Race horses import follows permanent import regulations in
some important countries
Issues specific to the racehorse industry

IFHA has a structure in place to provide a framework to
support the “high health status” horse concept
Guidelines to facilitate the temporary movement of registered
racehorses for international races

Racing circuit is well established
UK –France – USA – Australia – Japan – Hong Kong – Singapore - Dubai
Wise Dan (USA)
2nd world best
Black Caviar (AUS)
world best
The HHP initiative might open up this closed circuit
to other countries or regions, wishing to expand their racing industry

IFHA Annual
Report 2011
Proposal for
The
Facilitation of International
Competition Horse Movements
Based on
OIE Standards and approaches
OIE principles
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The OIE Terrestrial Animal Health Code lists 11 equine
diseases and 5 multiple species diseases
Members have reporting obligations!
Zoning, Disease Free Zones, and Compartmentalisation
are defined in the Code
Animal identification and Traceability described in the
Code
Global Model Health Certificates
Quality of Veterinary Services and the PVS Framework
Compartmentalisation
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Compartmentalisation - the establishment and
maintenance of a sub-population of animals with a
specified disease free status
Based on sound management and biosecurity
measures
Conceptually could be applied to HHP horse
movements
If ID, traceability, management, biosecurity in place
If public-private partnership is endorsed
The High health «sub-population»
“High health, high performance”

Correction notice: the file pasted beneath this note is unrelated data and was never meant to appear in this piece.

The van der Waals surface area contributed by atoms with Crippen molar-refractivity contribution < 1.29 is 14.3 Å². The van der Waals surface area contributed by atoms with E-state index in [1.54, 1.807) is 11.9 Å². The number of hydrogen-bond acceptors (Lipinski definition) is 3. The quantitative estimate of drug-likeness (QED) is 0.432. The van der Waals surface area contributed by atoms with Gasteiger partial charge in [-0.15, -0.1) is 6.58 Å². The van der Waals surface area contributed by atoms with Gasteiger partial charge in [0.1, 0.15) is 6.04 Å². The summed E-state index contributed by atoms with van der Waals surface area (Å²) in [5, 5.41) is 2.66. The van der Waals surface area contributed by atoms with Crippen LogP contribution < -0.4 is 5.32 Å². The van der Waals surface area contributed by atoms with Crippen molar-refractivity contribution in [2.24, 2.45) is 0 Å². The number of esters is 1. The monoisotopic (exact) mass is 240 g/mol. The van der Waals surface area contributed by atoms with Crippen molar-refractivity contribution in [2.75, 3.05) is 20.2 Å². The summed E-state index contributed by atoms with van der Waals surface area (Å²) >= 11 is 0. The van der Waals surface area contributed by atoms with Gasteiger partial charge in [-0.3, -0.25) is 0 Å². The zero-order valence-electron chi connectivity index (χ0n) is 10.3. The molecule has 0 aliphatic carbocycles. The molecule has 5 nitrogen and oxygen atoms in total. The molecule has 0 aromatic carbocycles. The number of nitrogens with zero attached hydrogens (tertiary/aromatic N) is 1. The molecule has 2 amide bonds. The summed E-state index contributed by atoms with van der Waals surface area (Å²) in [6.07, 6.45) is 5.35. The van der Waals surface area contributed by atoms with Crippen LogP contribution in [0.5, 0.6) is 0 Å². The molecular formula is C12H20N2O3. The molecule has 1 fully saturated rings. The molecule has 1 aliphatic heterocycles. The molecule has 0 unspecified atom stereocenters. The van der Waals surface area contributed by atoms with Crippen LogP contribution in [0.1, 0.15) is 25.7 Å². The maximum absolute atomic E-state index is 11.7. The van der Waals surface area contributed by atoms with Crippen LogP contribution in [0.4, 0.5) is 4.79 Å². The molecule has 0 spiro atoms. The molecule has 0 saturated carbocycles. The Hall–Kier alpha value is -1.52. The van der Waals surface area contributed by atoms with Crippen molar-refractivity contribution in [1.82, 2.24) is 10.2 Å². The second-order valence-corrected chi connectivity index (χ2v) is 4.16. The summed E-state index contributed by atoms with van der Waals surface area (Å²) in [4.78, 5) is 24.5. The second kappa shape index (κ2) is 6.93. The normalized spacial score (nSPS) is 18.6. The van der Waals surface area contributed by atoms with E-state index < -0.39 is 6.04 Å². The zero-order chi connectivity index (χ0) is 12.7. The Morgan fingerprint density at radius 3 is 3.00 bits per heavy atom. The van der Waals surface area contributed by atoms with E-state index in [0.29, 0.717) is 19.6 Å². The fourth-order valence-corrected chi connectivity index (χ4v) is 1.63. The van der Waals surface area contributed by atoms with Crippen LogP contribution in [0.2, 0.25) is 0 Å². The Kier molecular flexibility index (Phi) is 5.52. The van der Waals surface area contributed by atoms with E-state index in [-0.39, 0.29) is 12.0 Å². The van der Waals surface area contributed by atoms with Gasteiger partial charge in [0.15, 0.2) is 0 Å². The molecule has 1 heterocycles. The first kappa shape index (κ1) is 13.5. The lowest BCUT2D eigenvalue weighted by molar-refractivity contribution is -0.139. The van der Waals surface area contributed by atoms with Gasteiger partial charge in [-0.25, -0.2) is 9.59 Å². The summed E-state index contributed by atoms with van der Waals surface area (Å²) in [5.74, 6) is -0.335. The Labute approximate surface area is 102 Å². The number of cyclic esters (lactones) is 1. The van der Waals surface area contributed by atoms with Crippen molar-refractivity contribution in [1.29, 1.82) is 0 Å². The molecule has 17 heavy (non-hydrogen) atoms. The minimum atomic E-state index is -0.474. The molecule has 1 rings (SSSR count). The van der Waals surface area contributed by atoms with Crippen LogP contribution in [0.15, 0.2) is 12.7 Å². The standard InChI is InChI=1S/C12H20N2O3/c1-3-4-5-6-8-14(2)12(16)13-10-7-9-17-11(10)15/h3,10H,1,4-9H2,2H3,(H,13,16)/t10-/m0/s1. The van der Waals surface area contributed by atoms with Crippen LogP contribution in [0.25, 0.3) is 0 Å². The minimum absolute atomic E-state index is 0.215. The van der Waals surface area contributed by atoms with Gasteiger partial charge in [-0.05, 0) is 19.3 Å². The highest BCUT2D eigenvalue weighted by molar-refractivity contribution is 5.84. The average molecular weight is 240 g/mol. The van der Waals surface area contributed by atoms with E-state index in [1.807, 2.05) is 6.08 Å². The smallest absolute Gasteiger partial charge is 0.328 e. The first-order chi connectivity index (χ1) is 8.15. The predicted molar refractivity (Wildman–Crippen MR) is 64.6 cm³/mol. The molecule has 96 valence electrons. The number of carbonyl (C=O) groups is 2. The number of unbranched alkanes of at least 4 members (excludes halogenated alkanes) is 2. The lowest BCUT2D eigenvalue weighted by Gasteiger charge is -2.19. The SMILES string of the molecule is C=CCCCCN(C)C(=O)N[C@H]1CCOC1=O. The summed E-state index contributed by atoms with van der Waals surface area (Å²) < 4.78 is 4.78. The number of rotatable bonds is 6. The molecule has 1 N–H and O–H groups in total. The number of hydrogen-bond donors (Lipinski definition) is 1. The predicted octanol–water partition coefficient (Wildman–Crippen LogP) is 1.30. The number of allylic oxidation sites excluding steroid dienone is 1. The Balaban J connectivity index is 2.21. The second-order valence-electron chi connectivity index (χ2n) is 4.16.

(HHP) sub-population
Sport horses
Other horses,
Incl working horses
HHP sub-population complies
with these principles
Based on 4 pillars:
1. High Health status: vaccinations, tests, quarantine, health
certification
2. Performance and activities
3. Identification and traceability
4. Biosecurity
(biosecurity Guidelines for HHP in view of
compartmentalisation principle have been developed)
Operationalisation of the proposal
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Formation of an OIE ad hoc Group on the
International Movement for Equestrian Sport
AHG is examining definitions, standards,
biosecurity, EDFZs, PVS Performance
Indicators, Welfare during transport
And has developed a 3 years work
program
IFHA represented by Dr Anthony Kettle and
Dr Kenneth Lam
Expected outcomes
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Based on the OIE standards currently under development,
importing countries that are hosting international equestrian
events or horse races are advised to:
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Develop temporary importation requirements
Reduce the Pre-export quarantine period to a very minimum, or
not request at all
Recognise the biosecurity level at the venue or race course to be
equivalent to Post-arrival quarantine if biosecurity measures are
applied in line with OIE provisions
Establish EDFZ at the venue where necessary (as done
successfully for Asian Games 2010)
Conclusions (1)
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Clear socio economic benefits can be gained from the
expanding HHP horse industries, also in “non-classical”
countries/regions
There is a demand for OIE standards to
support safe international movements of the HHP horse
The HHP sub-population is designed to participate in FEI
international competitions and IFHA Group/ Graded races
HHP horses have high health status and sound management
underpinnings
Conclusions (2)
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Veterinary Services complying with OIE standards are
essential to the implementation of OIE Standards and to
provide credible certification
Regulatory services should work with industry organisations
(e.g. IFHA and FEI) through Public-Private Partnerships
The development of OIE Standards for HHP horses is a
logical progression from the current OIE general Standards
OIE Standards’ for HHP horses can be elaborated if based on
science, the process is transparent and dialogue between
public and private sector takes place
Thank you for your attention